Appeal of Interlocutory Order Third District, Salt Lake The
Honorable Judge Barry G. Lawrence No. 150900735
Charles H. Thronson, Nicholas Bernard, Salt Lake City, for
L. Booher, Beth E. Kennedy, Alexandra Mareschal, Salt Lake
City, for appellants 
Justice Pearce authored the opinion of the Court in which
Chief Justice Durrant, Associate Chief Justice Lee, Justice
Himonas and Judge Toomey joined.
her retirement, Justice Durham did not participate herein;
Court of Appeals Judge Kate A. Toomey sat.
Justice Petersen became a member of the Court on November 17,
2017, after oral argument in this matter and accordingly did
not participate. Justice Pearce, opinion of the Court:
1 On interlocutory appeal, we are asked to decide whether a
request for prelitigation review-a step the Utah Healthcare
Malpractice Act (UHMA) mandates a plaintiff take before
filing a medical malpractice suit-tolls one of the limitation
periods for filing that suit. The district court decided that
it did. We agree that it does and affirm.
2 The only facts relevant to this appeal are those that speak
to the chronology. Erik Jensen received surgical treatment
for abdominal pain and cramping on March 26, 2010. On April
1, 2010, Jensen suffered cardiac arrest. Jensen claims that
medical staff failed to properly resuscitate him and provided
negligent post-surgical care.
3 On March 21, 2014, Jensen filed a notice of intent to sue
and a request for prelitigation review. Jensen received a
certificate of compliance on December 26, 2014,
filed suit on February 2, 2015.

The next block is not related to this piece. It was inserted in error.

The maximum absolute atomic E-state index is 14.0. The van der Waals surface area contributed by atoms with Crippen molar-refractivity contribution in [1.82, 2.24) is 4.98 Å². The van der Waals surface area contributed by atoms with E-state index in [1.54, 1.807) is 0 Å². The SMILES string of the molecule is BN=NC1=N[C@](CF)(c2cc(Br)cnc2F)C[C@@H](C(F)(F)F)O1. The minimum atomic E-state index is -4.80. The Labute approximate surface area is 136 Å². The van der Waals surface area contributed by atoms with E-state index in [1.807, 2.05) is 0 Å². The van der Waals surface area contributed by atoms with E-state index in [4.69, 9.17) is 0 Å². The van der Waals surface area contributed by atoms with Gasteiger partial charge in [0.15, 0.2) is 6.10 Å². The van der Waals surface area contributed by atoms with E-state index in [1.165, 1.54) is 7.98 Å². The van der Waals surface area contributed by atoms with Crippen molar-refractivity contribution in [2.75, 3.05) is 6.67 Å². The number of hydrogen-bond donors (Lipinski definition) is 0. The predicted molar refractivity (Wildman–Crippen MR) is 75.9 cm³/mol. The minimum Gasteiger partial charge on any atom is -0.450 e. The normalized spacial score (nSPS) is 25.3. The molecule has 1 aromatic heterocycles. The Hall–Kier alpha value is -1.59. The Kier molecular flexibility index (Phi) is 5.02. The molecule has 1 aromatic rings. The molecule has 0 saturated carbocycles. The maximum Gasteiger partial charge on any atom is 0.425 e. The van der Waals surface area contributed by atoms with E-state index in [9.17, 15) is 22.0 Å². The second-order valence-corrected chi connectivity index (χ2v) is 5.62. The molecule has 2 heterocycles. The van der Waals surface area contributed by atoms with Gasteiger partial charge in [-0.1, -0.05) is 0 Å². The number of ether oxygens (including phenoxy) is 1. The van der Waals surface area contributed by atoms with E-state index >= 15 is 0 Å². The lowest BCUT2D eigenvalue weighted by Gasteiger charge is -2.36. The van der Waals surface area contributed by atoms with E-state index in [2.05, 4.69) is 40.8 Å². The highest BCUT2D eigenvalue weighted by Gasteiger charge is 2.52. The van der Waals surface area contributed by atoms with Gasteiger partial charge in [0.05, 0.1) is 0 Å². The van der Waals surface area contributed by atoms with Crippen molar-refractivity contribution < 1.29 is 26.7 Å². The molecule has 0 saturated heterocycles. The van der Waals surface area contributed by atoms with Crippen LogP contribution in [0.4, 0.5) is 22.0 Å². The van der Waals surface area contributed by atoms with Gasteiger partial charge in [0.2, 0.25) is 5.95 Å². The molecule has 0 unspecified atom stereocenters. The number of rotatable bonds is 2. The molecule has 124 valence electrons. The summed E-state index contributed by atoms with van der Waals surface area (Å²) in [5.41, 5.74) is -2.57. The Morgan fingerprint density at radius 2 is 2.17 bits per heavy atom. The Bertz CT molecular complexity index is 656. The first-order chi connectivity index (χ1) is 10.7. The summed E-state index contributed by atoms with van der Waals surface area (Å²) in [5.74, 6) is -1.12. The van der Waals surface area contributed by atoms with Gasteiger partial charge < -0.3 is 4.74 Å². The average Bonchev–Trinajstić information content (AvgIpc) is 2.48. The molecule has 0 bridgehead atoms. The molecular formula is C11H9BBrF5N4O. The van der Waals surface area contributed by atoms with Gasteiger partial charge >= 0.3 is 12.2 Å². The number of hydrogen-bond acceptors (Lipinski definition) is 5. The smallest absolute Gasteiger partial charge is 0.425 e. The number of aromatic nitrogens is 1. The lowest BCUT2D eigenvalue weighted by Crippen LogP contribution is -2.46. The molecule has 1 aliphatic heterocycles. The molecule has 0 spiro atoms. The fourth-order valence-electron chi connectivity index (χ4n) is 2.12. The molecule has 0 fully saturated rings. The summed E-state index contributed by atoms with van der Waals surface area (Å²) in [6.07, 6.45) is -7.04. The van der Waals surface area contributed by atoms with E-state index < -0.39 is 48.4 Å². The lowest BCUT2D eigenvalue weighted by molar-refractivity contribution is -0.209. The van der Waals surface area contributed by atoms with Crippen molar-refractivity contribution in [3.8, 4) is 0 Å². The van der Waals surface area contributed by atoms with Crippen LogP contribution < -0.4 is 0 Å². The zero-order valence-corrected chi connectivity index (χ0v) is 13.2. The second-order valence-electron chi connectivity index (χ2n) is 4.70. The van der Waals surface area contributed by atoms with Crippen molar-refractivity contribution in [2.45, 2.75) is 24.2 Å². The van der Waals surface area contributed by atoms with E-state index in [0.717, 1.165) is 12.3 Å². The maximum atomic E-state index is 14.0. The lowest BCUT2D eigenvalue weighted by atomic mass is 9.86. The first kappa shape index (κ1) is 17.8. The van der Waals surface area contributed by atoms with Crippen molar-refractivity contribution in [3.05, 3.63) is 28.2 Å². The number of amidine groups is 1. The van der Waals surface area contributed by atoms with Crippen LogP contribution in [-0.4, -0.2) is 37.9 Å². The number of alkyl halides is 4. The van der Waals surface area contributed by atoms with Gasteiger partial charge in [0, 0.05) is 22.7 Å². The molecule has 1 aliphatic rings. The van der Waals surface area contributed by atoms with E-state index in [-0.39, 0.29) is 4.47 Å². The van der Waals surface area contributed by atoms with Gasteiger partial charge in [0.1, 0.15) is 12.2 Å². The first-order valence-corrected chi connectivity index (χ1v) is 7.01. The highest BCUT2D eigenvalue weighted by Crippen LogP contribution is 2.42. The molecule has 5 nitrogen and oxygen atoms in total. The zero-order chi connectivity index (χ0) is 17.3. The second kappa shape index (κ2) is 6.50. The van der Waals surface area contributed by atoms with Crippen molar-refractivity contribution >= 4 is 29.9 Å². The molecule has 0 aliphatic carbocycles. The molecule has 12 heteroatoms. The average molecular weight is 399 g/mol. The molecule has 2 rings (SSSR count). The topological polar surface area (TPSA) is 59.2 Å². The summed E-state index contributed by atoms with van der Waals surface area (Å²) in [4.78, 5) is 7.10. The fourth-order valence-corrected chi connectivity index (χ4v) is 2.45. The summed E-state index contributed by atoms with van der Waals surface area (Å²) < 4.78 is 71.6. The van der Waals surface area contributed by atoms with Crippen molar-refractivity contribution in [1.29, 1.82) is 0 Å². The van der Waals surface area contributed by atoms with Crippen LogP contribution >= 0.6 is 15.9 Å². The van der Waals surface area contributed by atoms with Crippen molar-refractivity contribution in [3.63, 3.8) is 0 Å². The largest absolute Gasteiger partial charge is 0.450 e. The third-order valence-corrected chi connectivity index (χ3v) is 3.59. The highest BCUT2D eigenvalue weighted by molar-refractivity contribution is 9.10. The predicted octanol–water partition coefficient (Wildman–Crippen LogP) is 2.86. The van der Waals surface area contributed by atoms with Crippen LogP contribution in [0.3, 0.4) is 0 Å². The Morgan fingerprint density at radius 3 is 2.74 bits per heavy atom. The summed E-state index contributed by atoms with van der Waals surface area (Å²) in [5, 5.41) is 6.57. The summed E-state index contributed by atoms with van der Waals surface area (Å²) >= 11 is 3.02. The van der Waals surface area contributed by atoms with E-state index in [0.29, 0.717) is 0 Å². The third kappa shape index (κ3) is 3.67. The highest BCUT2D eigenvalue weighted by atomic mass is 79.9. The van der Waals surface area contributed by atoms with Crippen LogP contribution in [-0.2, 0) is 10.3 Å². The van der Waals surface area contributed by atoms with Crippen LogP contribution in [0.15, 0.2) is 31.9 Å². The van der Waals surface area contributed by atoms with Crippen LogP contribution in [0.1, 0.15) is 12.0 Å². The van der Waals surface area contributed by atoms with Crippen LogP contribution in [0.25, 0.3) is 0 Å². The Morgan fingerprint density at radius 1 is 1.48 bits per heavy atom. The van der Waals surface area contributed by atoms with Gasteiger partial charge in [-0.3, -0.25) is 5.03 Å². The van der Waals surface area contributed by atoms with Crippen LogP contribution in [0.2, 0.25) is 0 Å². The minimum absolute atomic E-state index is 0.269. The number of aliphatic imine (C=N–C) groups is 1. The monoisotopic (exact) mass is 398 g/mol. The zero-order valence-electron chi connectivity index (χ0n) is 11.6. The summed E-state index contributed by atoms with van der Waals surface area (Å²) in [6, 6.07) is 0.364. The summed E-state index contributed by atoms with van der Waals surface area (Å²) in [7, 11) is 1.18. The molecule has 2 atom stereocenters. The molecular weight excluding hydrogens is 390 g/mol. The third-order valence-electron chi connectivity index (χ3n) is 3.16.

4 Intermountain Healthcare, Inc., IHC Health Services, Inc.
dba LDS Hospital, and IHC Health Services, Inc. dba
Intermountain Medical Group (collectively "IHC")
moved for summary judgment arguing that UHMA's four-year
limitation period for medical malpractice actions barred
Jensen's suit. The district court concluded that
Jensen's request for prelitigation proceedings tolled the
time to file during the period he spent waiting for the
prelitigation review to conclude. IHC appeals.
AND STANDARD OF REVIEW
5 The single question before us asks whether the district
court erred when it denied IHC's summary judgment motion.
This requires us to examine whether filing a request for
prelitigation review tolls the four-year period for filing
suit. This presents a statutory construction question that we
review for correctness. See Bishop v. GenTec Inc.,
2002 UT 36, ¶ 8, 48 P.3d 218.
6 To understand better the question this case presents, it is
helpful to appreciate UHMA and the hurdles it requires a
prospective plaintiff to clear before filing an action.
7 First, UHMA requires a plaintiff to file a "notice of
intent to commence an action." Utah Code §
78B-3-412(1)(a). This notice must be sent to the prospective
defendant and must include "(a) a general statement of
the nature of the claim; (b) the persons involved; (c) the
date, time, and place of the occurrence; (d) the
circumstances surrounding the claim; (e) specific allegations
of misconduct on the part of the prospective defendant; and
(f) the nature of the alleged injuries and other damages
sustained." Id. § 78B-3-412(1)(a), (2),
8 Second, a plaintiff must present the claim to a
prelitigation panel. Id. § 78B-3-416(2)(a).
UHMA requires that the plaintiff file the request for
prelitigation panel review within sixty days of filing the
notice of intent to commence action. Id. The
prelitigation panel proceedings are, in the statute's
words, "informal [and] nonbinding" but also
"compulsory as a condition precedent to
commencing litigation." Id. §
78B-3-416(1)(c) (emphasis added). The division has 180 days
after the request is filed to "complete a prelitigation
hearing," or longer if all parties agree. Id.
§ 78B-3-416(3)(b). After it completes its review, the
hearing panel issues an opinion and a certificate
acknowledging that the ...